Food allergies occur when your body's immune system over reacts to a substance in a food, usually a protein, your body sees as harmful. This sets off a chain reaction within your body. Symptoms can occur within minutes and are generally seen on the skin (hives, itchiness, swelling of the skin). Gastrointestinal symptoms may include vomiting and diarrhea. Respiratory symptoms may accompany skin and gastrointestinal symptoms, but don't usually occur alone. They can be mild–such as a runny nose or itchy eyes to severe and even life-threatening. Most food allergies develop early in life, and many are outgrown.
Anaphylaxis (an-a-fi-LAK-sis) is a serious allergic reaction that happens very quickly. Without immediate treatment – an injection of epinephrine (adrenaline) and expert care – anaphylaxis can be fatal. Symptoms of anaphylaxis may include difficulty breathing, dizziness or loss of consciousness. If you have any of these symptoms, particularly after eating, seek medical care immediately (call 911). Don't wait to see if your symptoms go away or get better on their own.
A food intolerance is not the same as a food allergy. An intolerance occurs when your body is unable to digest a certain component of a food, such as lactose, a sugar found in milk; monosodium glutamate; or sulfites, a preservative. Though symptoms of intolerance may be unpleasant, including abdominal cramping or diarrhea, they are not life-threatening.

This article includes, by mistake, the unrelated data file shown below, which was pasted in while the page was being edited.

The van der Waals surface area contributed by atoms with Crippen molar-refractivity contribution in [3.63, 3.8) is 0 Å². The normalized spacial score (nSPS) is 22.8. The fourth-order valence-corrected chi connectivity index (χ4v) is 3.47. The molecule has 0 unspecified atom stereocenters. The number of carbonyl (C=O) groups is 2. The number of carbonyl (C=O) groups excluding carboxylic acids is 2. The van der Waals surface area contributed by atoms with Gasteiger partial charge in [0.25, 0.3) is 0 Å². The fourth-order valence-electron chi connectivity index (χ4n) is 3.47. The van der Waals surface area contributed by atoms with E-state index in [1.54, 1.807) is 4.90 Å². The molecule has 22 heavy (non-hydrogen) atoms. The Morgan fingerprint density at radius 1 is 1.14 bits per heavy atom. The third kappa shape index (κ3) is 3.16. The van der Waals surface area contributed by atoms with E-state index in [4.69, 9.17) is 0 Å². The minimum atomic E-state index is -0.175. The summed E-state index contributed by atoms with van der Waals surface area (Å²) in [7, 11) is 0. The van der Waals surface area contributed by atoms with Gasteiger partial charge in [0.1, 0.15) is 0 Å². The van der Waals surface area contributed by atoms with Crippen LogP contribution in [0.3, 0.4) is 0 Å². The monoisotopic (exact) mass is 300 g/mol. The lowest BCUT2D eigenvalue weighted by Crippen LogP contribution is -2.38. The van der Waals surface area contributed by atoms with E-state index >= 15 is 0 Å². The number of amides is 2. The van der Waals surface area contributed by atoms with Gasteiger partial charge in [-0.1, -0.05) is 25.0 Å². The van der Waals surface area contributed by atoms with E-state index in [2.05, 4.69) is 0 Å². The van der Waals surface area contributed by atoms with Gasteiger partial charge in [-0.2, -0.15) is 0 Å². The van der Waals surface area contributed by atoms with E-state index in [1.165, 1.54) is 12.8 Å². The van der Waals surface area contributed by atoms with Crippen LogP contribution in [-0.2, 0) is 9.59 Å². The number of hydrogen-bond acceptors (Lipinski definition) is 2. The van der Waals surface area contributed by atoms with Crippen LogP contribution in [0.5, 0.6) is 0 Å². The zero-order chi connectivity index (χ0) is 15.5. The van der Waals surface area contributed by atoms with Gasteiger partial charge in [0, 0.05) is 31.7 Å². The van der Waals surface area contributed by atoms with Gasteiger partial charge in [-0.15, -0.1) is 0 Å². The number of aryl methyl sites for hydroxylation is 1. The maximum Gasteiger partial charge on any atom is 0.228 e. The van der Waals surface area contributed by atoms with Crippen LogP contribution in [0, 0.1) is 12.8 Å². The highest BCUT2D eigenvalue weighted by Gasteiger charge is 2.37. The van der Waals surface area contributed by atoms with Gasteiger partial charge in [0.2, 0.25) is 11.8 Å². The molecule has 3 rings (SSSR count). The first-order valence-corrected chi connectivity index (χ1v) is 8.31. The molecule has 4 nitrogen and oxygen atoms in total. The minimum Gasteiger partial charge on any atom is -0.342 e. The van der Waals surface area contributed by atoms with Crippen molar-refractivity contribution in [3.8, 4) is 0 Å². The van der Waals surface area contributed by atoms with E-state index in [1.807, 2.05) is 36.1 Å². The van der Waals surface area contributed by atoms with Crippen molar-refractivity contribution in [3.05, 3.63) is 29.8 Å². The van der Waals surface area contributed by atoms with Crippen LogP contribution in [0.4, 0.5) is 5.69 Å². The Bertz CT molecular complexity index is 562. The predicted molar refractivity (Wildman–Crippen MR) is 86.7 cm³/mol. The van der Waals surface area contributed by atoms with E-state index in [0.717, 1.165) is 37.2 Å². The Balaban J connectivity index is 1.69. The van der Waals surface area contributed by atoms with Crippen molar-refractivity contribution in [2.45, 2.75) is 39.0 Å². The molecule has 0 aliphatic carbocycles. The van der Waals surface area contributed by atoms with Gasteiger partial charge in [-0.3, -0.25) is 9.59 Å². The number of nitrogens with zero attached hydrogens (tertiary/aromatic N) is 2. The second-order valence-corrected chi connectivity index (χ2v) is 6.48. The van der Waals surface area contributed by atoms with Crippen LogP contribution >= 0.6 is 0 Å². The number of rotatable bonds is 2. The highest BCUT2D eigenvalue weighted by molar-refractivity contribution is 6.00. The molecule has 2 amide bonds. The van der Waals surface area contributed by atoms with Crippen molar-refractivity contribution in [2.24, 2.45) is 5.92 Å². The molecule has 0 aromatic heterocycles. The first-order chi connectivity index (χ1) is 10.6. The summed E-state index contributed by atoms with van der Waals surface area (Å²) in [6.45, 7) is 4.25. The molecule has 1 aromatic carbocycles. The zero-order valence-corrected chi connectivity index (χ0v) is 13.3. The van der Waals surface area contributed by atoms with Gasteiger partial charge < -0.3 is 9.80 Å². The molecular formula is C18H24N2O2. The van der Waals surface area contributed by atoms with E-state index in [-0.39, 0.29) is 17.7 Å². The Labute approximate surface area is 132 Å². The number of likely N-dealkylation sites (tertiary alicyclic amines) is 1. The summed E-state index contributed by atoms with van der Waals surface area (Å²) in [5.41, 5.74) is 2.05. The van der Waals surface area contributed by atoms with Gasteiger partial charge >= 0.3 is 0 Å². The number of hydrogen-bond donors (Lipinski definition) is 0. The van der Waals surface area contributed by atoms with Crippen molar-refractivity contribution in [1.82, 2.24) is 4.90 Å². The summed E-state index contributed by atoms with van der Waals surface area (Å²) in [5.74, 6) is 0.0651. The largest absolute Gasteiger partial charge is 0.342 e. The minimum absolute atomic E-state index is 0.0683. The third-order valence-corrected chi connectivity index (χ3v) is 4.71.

To help you avoid allergens, the Food and Drug Administration has mandated food companies specify on product labels if any of the eight major allergens is contained in the food. Manufacturers can change ingredients of products without notice, so double-check ingredient labels every time you buy a food, even a familiar one. Cosmetics and beauty products also may contain common allergens such as milk, egg, wheat and tree nuts.
A dietitian can help you understand which foods are safe to eat and how best to avoid items that may cause a reaction. When foods are cut from your diet, you may be short-changing yourself on important vitamins and minerals. Ask your healthcare provider for a referral.
~ Academy of Nutrition and Dietetics, 2012